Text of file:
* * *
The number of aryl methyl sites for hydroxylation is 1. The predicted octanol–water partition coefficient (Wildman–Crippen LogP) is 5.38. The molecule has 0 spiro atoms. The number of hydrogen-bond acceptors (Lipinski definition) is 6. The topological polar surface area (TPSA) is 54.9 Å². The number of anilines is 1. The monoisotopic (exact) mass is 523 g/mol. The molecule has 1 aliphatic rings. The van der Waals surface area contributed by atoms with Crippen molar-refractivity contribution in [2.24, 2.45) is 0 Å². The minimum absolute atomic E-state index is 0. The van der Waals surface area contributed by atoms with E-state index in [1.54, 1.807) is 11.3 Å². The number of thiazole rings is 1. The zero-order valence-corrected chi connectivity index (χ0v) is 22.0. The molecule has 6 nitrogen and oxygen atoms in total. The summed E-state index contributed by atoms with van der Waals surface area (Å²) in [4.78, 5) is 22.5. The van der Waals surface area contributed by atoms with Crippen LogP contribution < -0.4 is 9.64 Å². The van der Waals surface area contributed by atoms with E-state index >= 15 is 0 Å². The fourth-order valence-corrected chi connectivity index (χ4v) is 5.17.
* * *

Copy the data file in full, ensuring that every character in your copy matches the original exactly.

The number of aryl methyl sites for hydroxylation is 1. The predicted octanol–water partition coefficient (Wildman–Crippen LogP) is 5.38. The molecule has 0 spiro atoms. The number of hydrogen-bond acceptors (Lipinski definition) is 6. The topological polar surface area (TPSA) is 54.9 Å². The number of anilines is 1. The monoisotopic (exact) mass is 523 g/mol. The molecule has 1 aliphatic rings. The van der Waals surface area contributed by atoms with Crippen molar-refractivity contribution in [2.24, 2.45) is 0 Å². The minimum absolute atomic E-state index is 0. The van der Waals surface area contributed by atoms with E-state index in [1.54, 1.807) is 11.3 Å². The number of thiazole rings is 1. The zero-order valence-corrected chi connectivity index (χ0v) is 22.0. The molecule has 6 nitrogen and oxygen atoms in total. The summed E-state index contributed by atoms with van der Waals surface area (Å²) in [4.78, 5) is 22.5. The van der Waals surface area contributed by atoms with Crippen LogP contribution < -0.4 is 9.64 Å². The van der Waals surface area contributed by atoms with E-state index >= 15 is 0 Å². The fourth-order valence-corrected chi connectivity index (χ4v) is 5.17.